REVIEW: The Punisher Season 2
I know this review is late, but with the news today that Netflix has cancelled both The Punisher and Jessica Jones, I thought I would offer thoughts on the second season of The Punisher. In all honesty, I think it took me this long to watch it because my interest in the Marvel/Netflix series has waned, despite the final season of Daredevil being a masterpiece. It's a shame because there was so much potential, but I think we all got our bubbles burst over the lackluster The Defenders series. Anyhoo...
My overall reaction to The Punisher season 2 is that I liked it. But, I also had some major problems with it as well. Like most of the Marvel/Netflix series, it started off strong, sagged in the middle, and then picked up again at the end. Moving forward, I think Marvel should limit its series to 8 episodes...10 at the most...to avoid that sag problem.
I really liked the first episode. It's so weird because the show is so violent and I'm not normally one to like violent shows. But, the first episode hooked me by drawing us directly into the action and then showing us what happened after. What kept me drawn in this episode and throughout the season, though, was Jon Bernthal's performance as Frank Castle/The Punisher. He really gave the character depth that I never really got from the comics. I really like how the series tapped into his PTSD as a result of watching his family being killed in front of him. Bernthal really sells it and I bought it hook, line and sinker.
I also liked his relationship with Amy (Giorgia Whigham), the young woman who he helps escape some psychotic killers. Amy is no damsel in distress, though. She is a young grifter who doesn't know who to trust. She doesn't get who Frank is and wants to escape him. But, in a fatherly way, Frank is not willing to let her go and die out there because she is being hunted. The best thing to do is get at the root of her problems, a man known as John Pilgrim (Josh Stewart), a preacher with a dubious past who is dispatched by a couple of powerful congregants who dispatch him to do dirty deeds in return for help for his sick wife.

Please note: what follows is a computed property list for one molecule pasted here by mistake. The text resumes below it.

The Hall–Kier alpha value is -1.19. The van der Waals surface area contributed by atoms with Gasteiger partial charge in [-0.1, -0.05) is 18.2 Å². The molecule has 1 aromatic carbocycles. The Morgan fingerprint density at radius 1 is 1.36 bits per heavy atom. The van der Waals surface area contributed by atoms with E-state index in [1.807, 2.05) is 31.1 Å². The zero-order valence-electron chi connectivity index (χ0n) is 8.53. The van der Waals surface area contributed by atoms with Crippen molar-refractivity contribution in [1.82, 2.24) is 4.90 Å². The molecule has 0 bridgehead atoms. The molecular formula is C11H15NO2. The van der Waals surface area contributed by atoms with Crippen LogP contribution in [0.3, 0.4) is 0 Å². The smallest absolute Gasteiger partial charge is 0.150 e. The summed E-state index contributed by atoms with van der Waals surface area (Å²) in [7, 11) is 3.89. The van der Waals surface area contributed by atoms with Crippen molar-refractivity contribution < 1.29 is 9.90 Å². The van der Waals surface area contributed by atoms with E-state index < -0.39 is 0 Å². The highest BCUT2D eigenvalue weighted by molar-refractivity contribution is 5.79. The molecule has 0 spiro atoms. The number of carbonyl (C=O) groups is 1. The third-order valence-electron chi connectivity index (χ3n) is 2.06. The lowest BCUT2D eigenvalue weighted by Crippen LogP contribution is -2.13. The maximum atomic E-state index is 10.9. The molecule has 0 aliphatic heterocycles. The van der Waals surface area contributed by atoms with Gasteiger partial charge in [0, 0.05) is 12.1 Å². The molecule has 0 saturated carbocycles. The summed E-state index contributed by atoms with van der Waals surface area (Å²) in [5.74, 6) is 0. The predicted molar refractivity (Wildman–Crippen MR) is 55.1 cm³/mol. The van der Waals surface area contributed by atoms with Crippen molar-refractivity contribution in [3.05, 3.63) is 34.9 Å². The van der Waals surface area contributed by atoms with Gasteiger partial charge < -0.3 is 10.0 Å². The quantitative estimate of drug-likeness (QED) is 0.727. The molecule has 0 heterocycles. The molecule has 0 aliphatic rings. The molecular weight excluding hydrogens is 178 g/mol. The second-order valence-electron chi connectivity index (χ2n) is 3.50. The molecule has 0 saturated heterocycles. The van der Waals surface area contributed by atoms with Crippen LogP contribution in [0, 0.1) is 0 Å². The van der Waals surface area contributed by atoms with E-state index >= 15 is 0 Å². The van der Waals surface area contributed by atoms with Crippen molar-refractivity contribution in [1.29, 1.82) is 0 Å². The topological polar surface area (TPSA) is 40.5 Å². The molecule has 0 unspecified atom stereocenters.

At the same time, Frank has to deal with his buddy-turned-archenemy Billy Russo (Ben Barnes) who has escaped custody and has been building a crew of ex-military to commit crimes. In all honesty, I liked both villains in this season, but the problem is that when Frank dealt with one, the other sort of completely disappeared as a threat. For example, when Frank and Amy make their escape to New York and Billy becomes the threat, we lose John Pilgrim for several episodes. Maybe he would make an appearance of two. But, I felt it took away from the threat level. That said, I felt they fleshed out the characters well. I got a sense of who both were, their motivations and why I should care.
Where the season felt like it was at its weakest was with the characters of Homeland Security Special Agent in Charge Dinah Madani (Amber Rose Revah) and Dr. Krista Dumont (Floriana Lima), the psychiatrist in charge of Billy Russo who ends up being his lover. The Punisher, by nature, is loaded with testosterone and the world ends up revolving around men. I did not like how these two powerful women ended up becoming two girlfriends fighting over their man. They felt so whiny all the time. I would have liked to have seen them not so manipulated by a man and just shine as the strong women their supposed to be.
I would probably rate this as high as the first season as they both had an incredible performance by Bernthal yet suffered from some problems. Maybe I would rate this slightly higher because I felt the villains were more compelling.